Social proof is a well-established phenomenon that Fortune 500 companies have been using for years to tailor their marketing efforts, yet it’s still a newer concept in the events industry. It touts the idea that people are influenced by their networks to trust certain brands, people, and products. If your best friend tells you about a clothing brand that she’s loyal to, you’re much more likely to pick it up in the store next time you’re shopping.
While this is an easy-enough idea to implement for national brands like Nike and Apple, it can be more challenging for small businesses when our networks don’t span quite as far. However, there are a number of ways to strategize your business approach to take advantage of social proof — let’s take a look at them.
Nurturing vendor relationships
Your relationships with other vendors are a prime example of social proof. The closer your relationships are, the more you’ll gain from the third-party validation of an industry colleague. This goes beyond preferred vendor lists — it’s more about having a deep connection where you can work closely with others to influence consumer behavior.
For example, when somebody books with a videographer I’m close with, I can respond by saying, “Oh, I love them! Jeremy is great – who are you working with?” You are not only validating their decision to have chosen that videographer, but you are also confirming that you are on the same echelon. Clients love to hear that their vendors have worked together and, better yet, are friends. Focus on building more relationships in your network, so you have more genuine connections to bring in leads.
Validation with new partners
On the topic of building new vendor relationships, social proof can also go very far in establishing your credentials. In many cases, reaching out to a vendor you haven’t worked with often results in meeting the gatekeeper (venues, especially). The gatekeeper’s job is to only funnel important messages through to the key influencer (be it the property manager, the catering manager, or the like).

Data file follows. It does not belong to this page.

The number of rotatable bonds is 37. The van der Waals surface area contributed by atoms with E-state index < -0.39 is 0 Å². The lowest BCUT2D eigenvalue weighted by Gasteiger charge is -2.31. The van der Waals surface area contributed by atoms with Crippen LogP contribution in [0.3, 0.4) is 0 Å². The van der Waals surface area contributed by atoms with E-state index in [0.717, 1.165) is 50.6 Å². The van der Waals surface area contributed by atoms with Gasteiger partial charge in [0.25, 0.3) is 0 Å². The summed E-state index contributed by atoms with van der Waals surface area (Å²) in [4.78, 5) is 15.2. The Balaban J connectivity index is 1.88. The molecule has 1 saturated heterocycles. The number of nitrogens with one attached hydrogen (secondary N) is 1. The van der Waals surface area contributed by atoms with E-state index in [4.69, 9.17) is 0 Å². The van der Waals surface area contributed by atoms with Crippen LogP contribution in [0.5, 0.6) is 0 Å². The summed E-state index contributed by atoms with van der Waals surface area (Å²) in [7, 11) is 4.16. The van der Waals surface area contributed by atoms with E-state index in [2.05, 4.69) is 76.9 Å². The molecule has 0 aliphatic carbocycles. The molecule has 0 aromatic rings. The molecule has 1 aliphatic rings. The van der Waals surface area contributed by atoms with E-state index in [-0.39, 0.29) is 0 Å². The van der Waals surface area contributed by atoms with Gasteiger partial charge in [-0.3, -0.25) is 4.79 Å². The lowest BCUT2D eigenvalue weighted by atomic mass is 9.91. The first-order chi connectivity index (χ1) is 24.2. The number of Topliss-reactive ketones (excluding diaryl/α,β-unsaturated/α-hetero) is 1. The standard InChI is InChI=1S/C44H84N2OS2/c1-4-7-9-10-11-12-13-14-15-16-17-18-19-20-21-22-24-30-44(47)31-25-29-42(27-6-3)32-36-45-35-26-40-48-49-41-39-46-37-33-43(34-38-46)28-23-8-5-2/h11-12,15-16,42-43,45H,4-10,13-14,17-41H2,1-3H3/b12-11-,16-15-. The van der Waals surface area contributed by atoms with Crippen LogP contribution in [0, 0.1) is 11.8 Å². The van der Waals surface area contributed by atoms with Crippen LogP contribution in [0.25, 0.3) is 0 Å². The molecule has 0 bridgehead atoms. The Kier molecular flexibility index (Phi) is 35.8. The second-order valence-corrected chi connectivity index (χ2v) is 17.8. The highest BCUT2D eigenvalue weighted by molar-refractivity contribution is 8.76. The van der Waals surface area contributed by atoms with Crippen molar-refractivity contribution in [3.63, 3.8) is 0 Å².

That’s when you bring in the common thread that justifies your communication — the client. It’s harder for the gatekeeper to keep you out if you can validate your relationship.
If I’ve never worked at a property but have an upcoming wedding there, I’ll call them and lead with my client’s name and wedding date. I then explain that we’re working together on floral design and would love to ask the property manager some questions. Always tie your request back to the happiness of the client — a team that works together will create the best possible event.
Closing the sale
Social proof isn’t just for vendor relationships — it plays a major role in the sales process too. When you have other vendors validating you, you don’t need to sell yourself as hard. If you are attached to a trusted source, then you become a trusted source automatically. Ask your prospects who they’ve booked and don’t be afraid to share your experiences — the more knowledgeable you are, the more trustworthy you will seem.
If you hear that your prospect is booked at a venue that you’re familiar with, show off pictures from past events there and share some insight into the logistics of the property. Tell them the tidbits that past couples learned the hard way. This provides clients with an extra level of value that will push them to sign.
Social proof is a form of marketing and relationship-building that can quickly validate a new business if you’re just starting out, but is just as useful for established businesses. Never stop leveraging it, and always look for ways to be an asset. Happy couples love to share experiences with their newly engaged friends, which is another form of social proof. Stick with it and you will build your business in record time.
Katie Easley is the owner of Kate Ryan Design, a luxury floral and event design studio based in Scottsdale, Arizona. She is also a top sales consultant in the wedding industry, specializing in prospecting and client experience.